New research and training materials on gender and climate change research in agriculture and food security for rural development
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FAO, CCAFS. 2011. New research and training materials on gender and climate change research in agriculture and food security for rural development. Policy Brief. Rome, Italy: Food and Agriculture Organization of the United Nations (FAO); Copenhagen, Denmark: CGIAR Research Program on Climate Change, Agriculture and Food Security (CCAFS).
Permanent link to cite or share this item: http://hdl.handle.net/10568/34962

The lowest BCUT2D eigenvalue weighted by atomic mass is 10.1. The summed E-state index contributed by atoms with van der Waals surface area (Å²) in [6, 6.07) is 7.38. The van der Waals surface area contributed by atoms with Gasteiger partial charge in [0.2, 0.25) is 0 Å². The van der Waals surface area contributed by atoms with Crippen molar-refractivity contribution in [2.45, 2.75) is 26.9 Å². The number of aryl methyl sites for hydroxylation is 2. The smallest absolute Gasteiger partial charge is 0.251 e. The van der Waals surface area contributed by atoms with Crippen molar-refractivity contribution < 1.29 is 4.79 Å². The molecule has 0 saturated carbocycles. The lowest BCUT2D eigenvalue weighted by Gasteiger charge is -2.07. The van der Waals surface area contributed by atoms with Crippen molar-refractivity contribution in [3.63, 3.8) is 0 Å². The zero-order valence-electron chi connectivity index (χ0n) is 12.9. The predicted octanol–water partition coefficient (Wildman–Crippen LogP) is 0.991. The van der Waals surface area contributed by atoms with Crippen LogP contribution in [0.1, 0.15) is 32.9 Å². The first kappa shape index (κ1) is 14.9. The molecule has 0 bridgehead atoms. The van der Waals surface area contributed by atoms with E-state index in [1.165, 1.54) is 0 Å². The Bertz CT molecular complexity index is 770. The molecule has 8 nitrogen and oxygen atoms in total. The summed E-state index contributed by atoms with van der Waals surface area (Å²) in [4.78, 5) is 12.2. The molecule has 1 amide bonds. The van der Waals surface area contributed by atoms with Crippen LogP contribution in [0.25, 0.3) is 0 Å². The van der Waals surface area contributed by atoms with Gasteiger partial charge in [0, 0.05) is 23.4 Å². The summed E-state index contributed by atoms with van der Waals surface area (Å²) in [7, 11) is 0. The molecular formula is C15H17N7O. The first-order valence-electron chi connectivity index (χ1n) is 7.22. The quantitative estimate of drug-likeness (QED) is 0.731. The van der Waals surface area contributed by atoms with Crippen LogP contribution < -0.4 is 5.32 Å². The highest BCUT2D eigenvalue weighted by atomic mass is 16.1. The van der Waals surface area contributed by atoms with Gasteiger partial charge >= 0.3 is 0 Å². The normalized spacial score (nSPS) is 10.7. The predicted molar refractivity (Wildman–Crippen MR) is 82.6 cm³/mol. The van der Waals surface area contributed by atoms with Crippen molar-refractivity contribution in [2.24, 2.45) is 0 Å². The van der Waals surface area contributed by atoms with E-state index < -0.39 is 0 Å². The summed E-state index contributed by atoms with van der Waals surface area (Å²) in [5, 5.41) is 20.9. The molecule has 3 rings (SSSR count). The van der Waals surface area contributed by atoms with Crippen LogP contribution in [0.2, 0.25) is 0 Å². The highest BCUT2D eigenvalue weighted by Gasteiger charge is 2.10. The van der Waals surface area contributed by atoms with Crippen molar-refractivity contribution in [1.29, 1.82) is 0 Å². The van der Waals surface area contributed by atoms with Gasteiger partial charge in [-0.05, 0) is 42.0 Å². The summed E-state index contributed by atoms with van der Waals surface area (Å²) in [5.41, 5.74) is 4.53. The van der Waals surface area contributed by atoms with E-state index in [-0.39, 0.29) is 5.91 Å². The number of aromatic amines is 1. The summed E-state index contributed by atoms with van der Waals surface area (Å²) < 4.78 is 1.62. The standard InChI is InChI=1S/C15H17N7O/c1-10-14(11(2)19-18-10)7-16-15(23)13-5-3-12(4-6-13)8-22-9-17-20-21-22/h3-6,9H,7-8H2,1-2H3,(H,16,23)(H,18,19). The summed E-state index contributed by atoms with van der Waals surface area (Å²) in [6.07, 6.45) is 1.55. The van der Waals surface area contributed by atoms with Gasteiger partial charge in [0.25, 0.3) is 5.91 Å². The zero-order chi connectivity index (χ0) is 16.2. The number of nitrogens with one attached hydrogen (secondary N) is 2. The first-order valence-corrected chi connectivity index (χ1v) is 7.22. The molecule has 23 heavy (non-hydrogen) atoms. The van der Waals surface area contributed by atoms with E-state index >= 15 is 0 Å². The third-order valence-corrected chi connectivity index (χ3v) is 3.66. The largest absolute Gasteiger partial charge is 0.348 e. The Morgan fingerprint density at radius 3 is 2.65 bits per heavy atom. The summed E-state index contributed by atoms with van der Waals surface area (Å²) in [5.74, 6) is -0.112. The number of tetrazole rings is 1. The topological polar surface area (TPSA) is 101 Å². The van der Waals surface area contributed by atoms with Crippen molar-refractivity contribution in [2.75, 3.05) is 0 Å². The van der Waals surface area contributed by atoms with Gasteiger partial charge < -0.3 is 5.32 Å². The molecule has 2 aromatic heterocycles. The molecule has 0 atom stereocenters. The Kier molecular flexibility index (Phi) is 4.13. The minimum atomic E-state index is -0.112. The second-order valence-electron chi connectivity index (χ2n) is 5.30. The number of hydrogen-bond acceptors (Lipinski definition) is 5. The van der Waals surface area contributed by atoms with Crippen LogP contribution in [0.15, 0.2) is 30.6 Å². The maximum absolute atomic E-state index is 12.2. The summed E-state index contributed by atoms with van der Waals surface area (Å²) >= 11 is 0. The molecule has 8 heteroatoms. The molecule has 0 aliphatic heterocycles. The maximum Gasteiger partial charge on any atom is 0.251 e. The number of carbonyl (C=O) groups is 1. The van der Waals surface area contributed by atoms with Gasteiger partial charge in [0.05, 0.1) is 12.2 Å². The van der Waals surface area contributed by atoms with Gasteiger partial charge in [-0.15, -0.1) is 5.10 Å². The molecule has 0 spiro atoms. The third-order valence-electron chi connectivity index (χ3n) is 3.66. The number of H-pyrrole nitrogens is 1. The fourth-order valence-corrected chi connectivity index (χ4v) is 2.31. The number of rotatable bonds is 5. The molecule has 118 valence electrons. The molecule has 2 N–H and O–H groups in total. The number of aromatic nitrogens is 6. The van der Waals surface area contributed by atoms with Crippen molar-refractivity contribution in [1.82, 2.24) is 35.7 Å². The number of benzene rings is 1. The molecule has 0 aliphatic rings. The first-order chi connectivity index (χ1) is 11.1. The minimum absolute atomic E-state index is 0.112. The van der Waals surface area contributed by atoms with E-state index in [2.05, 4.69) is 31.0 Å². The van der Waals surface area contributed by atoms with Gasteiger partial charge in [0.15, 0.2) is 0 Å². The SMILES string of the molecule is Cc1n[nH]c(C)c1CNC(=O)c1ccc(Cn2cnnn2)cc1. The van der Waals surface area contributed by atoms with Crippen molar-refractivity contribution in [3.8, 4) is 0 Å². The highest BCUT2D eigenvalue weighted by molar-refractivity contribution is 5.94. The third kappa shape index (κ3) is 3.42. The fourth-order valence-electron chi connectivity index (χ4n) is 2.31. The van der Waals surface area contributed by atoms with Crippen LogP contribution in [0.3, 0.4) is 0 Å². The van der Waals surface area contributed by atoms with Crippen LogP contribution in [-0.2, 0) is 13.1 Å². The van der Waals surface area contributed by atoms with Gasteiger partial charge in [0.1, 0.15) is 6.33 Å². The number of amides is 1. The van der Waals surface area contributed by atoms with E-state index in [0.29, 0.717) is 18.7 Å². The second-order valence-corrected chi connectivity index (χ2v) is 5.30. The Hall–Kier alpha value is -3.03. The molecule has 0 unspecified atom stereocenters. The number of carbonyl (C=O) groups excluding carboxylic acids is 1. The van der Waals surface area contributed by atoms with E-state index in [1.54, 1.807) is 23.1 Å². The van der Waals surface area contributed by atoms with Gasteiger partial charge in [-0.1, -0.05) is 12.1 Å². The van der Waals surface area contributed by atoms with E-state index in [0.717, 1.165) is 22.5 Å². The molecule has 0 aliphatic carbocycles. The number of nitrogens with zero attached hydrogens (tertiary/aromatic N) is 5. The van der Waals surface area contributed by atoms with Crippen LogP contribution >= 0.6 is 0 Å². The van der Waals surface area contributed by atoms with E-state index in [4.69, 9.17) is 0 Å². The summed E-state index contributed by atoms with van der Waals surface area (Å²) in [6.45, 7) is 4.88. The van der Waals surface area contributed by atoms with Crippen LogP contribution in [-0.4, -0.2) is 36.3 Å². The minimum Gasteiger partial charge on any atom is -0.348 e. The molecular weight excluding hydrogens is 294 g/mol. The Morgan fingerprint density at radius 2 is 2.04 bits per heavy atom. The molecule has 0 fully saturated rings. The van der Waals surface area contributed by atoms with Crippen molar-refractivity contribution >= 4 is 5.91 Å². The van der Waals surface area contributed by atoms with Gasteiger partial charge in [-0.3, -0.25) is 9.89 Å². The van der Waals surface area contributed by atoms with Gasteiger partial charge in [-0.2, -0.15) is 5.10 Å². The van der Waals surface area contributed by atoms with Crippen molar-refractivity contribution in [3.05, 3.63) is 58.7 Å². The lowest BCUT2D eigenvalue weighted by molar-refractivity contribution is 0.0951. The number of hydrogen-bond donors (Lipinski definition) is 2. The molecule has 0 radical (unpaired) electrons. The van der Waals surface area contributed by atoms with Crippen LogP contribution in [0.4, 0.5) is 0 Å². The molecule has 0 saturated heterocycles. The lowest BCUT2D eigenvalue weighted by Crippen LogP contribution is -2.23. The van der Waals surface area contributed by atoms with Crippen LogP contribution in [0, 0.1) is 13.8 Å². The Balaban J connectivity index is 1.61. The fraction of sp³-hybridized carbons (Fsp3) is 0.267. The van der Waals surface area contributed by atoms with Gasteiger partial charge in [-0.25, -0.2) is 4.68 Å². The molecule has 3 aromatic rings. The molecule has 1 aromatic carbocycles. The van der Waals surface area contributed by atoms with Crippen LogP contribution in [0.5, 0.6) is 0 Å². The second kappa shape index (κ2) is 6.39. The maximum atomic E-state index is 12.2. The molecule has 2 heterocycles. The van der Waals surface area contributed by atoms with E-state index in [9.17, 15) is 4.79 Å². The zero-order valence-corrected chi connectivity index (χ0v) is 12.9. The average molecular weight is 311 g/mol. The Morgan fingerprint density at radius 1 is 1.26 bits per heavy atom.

Climate change does not affect everyone in the same way. Men and women are affected differently. Their responses to the impacts of climate change also differ, especially when it comes to safeguarding their food security and livelihoods. Although women are important food producers and providers, they have limited access to and control of resources, on the one hand. On the other hand, because of their central role in agriculture, women are great agents of social change. In fact, the FAO State of Food and Agriculture 2010-11 estimates that more than 100 million people could be lifted out of poverty if women had the same access to and control of resources as men1.Therefore, responses to climate change in agriculture must be gender-speci!c. Initiatives need to ensure that women are included in climate change mitigation and adaptation activities and strategies designed to enhance food security and livelihoods. To date, however, there has been little focus on how men and women mitigate risks and adapt to challenges brought about by climate change.